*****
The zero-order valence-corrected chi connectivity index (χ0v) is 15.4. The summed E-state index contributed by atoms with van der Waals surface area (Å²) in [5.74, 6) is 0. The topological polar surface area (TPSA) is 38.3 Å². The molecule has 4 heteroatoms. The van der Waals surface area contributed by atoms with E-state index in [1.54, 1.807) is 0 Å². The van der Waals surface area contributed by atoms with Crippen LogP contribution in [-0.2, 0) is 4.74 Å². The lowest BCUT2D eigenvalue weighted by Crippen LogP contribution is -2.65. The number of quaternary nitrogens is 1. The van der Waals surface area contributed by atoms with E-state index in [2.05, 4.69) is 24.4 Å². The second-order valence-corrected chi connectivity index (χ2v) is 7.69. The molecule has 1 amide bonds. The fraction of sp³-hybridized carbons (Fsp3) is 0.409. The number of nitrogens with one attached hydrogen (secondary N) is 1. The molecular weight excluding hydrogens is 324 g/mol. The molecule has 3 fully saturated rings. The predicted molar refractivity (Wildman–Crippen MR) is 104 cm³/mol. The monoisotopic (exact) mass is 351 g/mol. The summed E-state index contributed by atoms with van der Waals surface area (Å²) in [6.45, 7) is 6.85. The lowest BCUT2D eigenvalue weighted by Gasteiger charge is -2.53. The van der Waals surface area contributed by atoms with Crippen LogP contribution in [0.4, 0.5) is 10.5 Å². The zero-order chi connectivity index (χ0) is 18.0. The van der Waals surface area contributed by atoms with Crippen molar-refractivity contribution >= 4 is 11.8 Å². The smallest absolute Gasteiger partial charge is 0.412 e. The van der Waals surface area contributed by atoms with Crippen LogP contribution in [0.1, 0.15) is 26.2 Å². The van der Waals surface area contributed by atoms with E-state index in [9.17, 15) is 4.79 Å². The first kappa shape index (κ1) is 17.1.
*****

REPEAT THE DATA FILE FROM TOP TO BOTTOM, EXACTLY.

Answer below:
The zero-order valence-corrected chi connectivity index (χ0v) is 15.4. The summed E-state index contributed by atoms with van der Waals surface area (Å²) in [5.74, 6) is 0. The topological polar surface area (TPSA) is 38.3 Å². The molecule has 4 heteroatoms. The van der Waals surface area contributed by atoms with E-state index in [1.54, 1.807) is 0 Å². The van der Waals surface area contributed by atoms with Crippen LogP contribution in [-0.2, 0) is 4.74 Å². The lowest BCUT2D eigenvalue weighted by Crippen LogP contribution is -2.65. The number of quaternary nitrogens is 1. The van der Waals surface area contributed by atoms with E-state index in [2.05, 4.69) is 24.4 Å². The second-order valence-corrected chi connectivity index (χ2v) is 7.69. The molecule has 1 amide bonds. The fraction of sp³-hybridized carbons (Fsp3) is 0.409. The number of nitrogens with one attached hydrogen (secondary N) is 1. The molecular weight excluding hydrogens is 324 g/mol. The molecule has 3 fully saturated rings. The predicted molar refractivity (Wildman–Crippen MR) is 104 cm³/mol. The monoisotopic (exact) mass is 351 g/mol. The summed E-state index contributed by atoms with van der Waals surface area (Å²) in [6.45, 7) is 6.85. The lowest BCUT2D eigenvalue weighted by Gasteiger charge is -2.53. The van der Waals surface area contributed by atoms with Crippen LogP contribution in [0.4, 0.5) is 10.5 Å². The zero-order chi connectivity index (χ0) is 18.0. The van der Waals surface area contributed by atoms with Crippen molar-refractivity contribution >= 4 is 11.8 Å². The smallest absolute Gasteiger partial charge is 0.412 e. The van der Waals surface area contributed by atoms with Crippen LogP contribution in [0.1, 0.15) is 26.2 Å². The van der Waals surface area contributed by atoms with E-state index in [9.17, 15) is 4.79 Å². The first kappa shape index (κ1) is 17.1.